days. If the enemy detach force enough to capture Marietta we cannot fail to turn his flank and destroy his army and still have on hand ten days' supplies. The crossing at Sandtown can be controlled with the left of the army resting on lower Utoy (our present right), and I think the plan cannot require any farther movement to the right. The enemy will hardly venture to send infantry across the Chattahoochee while we have possession of Sandtown. Our trains between Utoy and Camp Creek will be quite secure, and need be no incumbrance in this movement. In a rapid prolongation of our lines we have great advantage over the enemy in this: All our troops are veterans, while, probably, more than half of his are militia. He must concentrate his veterans to meet each movement, and then after he has intrenched his extended line his veterans must be relieved by militia and prepared to meet the next movement. On this account it would probably be best to move two corps at a time, as it would require all of the enemy's available veterans to meet this force. It is hardly possible that the enemy can endure three such battles, as he can thus be compelled to fight in as many consecutive days.
In case this plan should be adopted, even in its main features, I would suggest that in the first movement General Thomas put his two corps in on the right of the Fourteenth, leaving mine in reserve, as it virtually is now and let me make the next move on his right, or even on the right of General Howard, if that be preferred. This will bring General Thomas' three corps together and allow mine to take a more hazardous part (if not more important one) in a movement which I recommend.
I would also suggest as a matter of detail what I consider an improvement upon the prevalent mode of making such movement such movements, viz, that instead of gradually unfolding from the flank of the corps already in position, the corps moving in detach itself a mile or so from the flank and march in strong order of battle directly upon the point to be gained. In the comparatively open country to our present right this method will be entirely practicable and much more rapid and decisive than the prevalent method. I feel confident that this plan ought to succeed, and its hazards appear less to me than any other that promises success. Yet I suggest it with diffidence, and do not feel at all sure that it is as good a plan as that suggested by you yesterday, though the latter seems very difficult of execution. I am carefully considering the details of movement involved in your plan, and will give you my views as soon as possible. Meanwhile I am preparing the position I now occupy as a pivot on which the first portion of that movement can be made.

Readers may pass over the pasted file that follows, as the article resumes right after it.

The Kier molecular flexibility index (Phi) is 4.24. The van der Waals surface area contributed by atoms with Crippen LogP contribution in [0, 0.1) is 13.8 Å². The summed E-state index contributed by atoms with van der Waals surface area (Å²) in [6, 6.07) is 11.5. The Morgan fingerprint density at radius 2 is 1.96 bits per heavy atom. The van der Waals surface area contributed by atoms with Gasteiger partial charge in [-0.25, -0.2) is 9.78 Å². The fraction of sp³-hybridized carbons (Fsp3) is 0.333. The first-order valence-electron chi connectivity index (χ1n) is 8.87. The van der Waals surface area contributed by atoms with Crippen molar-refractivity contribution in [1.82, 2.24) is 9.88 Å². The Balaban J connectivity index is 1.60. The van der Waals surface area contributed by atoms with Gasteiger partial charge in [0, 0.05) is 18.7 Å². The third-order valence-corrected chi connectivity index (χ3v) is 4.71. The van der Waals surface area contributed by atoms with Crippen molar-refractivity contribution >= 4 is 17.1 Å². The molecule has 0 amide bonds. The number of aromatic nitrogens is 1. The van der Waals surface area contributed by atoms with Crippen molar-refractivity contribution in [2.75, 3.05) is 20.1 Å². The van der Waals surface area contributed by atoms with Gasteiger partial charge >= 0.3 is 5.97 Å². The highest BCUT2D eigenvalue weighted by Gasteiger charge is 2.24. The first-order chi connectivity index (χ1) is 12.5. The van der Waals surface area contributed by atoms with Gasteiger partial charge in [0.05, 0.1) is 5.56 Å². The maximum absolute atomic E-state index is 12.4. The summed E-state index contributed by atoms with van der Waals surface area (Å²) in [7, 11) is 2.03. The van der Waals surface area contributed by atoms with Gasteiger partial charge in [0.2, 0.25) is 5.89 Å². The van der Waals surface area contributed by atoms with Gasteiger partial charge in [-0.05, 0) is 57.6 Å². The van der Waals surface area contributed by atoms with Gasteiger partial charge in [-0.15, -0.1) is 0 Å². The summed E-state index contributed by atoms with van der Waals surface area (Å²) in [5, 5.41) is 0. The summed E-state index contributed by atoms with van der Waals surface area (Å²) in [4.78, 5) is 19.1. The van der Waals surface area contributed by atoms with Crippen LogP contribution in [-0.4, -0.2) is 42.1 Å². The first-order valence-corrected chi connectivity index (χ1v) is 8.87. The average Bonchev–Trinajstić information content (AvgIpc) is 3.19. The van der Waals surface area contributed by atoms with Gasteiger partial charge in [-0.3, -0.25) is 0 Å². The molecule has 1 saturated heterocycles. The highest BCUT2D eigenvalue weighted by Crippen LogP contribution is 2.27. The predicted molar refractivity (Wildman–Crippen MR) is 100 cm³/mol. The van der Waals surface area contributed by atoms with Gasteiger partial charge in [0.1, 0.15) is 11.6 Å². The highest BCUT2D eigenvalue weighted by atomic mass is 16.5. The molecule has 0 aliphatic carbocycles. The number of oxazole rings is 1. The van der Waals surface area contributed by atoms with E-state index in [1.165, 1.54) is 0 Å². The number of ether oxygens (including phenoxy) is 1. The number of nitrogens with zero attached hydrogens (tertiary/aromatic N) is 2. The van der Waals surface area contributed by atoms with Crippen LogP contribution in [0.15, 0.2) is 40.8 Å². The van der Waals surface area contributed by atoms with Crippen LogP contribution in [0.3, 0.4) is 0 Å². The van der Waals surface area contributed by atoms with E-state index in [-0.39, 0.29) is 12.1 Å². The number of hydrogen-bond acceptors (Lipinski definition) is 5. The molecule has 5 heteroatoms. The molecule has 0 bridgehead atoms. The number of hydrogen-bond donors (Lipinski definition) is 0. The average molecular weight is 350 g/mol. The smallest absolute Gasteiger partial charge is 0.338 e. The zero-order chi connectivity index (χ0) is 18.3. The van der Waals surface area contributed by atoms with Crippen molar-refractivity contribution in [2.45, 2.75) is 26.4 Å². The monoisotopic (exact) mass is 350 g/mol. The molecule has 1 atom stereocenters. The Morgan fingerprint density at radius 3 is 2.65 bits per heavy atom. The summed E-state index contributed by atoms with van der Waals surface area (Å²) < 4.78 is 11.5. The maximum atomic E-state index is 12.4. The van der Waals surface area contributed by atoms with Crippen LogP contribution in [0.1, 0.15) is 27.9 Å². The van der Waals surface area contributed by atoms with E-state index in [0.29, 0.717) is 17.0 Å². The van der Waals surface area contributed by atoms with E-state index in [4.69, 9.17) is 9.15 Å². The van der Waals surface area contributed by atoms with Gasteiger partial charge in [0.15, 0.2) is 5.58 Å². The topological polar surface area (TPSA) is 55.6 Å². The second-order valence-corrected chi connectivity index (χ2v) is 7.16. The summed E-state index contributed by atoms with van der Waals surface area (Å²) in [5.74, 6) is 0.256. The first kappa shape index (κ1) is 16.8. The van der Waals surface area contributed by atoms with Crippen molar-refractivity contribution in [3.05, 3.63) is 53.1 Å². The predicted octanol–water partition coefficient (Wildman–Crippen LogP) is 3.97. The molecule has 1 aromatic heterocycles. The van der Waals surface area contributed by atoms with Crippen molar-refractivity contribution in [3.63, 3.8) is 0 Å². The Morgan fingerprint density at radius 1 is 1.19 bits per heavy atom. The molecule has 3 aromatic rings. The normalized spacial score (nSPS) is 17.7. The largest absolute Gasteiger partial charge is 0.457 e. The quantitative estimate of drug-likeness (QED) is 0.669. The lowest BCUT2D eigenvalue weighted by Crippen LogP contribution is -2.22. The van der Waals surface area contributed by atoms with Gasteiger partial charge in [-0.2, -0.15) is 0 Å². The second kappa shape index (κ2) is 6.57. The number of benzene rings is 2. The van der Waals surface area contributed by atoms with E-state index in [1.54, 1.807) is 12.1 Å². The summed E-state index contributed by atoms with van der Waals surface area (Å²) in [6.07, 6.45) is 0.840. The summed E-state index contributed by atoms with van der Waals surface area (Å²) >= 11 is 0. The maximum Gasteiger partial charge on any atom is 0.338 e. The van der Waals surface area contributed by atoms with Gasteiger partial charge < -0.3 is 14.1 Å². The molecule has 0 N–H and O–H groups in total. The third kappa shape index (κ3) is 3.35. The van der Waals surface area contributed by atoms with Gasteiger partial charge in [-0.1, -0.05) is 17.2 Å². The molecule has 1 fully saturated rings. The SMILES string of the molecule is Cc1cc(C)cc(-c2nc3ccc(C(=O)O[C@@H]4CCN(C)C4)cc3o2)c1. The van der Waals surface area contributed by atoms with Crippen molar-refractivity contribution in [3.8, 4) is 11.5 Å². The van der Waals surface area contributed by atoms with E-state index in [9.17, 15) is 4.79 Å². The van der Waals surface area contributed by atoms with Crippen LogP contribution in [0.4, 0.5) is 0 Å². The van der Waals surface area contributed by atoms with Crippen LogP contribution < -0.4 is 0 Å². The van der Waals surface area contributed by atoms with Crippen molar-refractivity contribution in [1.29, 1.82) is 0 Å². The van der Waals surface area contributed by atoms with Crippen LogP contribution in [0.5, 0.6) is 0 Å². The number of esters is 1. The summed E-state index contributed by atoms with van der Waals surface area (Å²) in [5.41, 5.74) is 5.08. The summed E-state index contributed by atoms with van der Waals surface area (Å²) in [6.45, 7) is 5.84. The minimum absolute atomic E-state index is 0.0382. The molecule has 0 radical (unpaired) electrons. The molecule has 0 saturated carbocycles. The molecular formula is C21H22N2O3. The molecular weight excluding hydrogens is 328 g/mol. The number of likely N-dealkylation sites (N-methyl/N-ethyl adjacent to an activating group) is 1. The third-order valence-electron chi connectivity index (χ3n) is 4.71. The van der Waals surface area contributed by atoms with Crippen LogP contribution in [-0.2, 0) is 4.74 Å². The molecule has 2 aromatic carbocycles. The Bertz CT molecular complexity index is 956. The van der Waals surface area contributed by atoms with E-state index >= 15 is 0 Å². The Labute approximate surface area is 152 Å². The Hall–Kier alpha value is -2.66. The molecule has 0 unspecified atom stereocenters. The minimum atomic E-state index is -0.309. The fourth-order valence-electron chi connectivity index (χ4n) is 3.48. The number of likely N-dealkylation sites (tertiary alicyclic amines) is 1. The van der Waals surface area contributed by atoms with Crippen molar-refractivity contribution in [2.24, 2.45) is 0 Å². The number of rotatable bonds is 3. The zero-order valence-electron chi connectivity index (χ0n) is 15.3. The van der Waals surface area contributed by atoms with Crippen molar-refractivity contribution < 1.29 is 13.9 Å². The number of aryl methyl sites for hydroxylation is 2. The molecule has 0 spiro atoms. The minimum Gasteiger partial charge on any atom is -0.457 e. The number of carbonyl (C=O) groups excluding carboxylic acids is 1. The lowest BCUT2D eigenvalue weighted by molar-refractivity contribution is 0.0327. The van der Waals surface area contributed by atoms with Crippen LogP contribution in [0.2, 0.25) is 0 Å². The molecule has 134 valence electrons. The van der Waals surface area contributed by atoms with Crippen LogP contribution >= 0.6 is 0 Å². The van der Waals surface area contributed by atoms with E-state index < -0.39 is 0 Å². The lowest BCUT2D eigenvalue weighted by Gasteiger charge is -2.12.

I have the honor to be, very respectfully, your obedient servant,
J. M. SCHOFIELD,
HEADQUARTERS ARMY OF THE OHIO,
Near Atlanta, Ga., August 14, 1864.
Colonel ISRAEL GARRARD,
Commanding Cavalry Division, Army of the Ohio:
COLONEL: General Sherman is informed that a large body of the enemy's cavalry is now north of the Chattahoochee, making a raid upon our rear, and he desires to take advantage of their absence to operate on the enemy's flanks. General Kilpatrick's will cross the river at Sandtown to-morrow, and operate on the enemy's left, while Gen-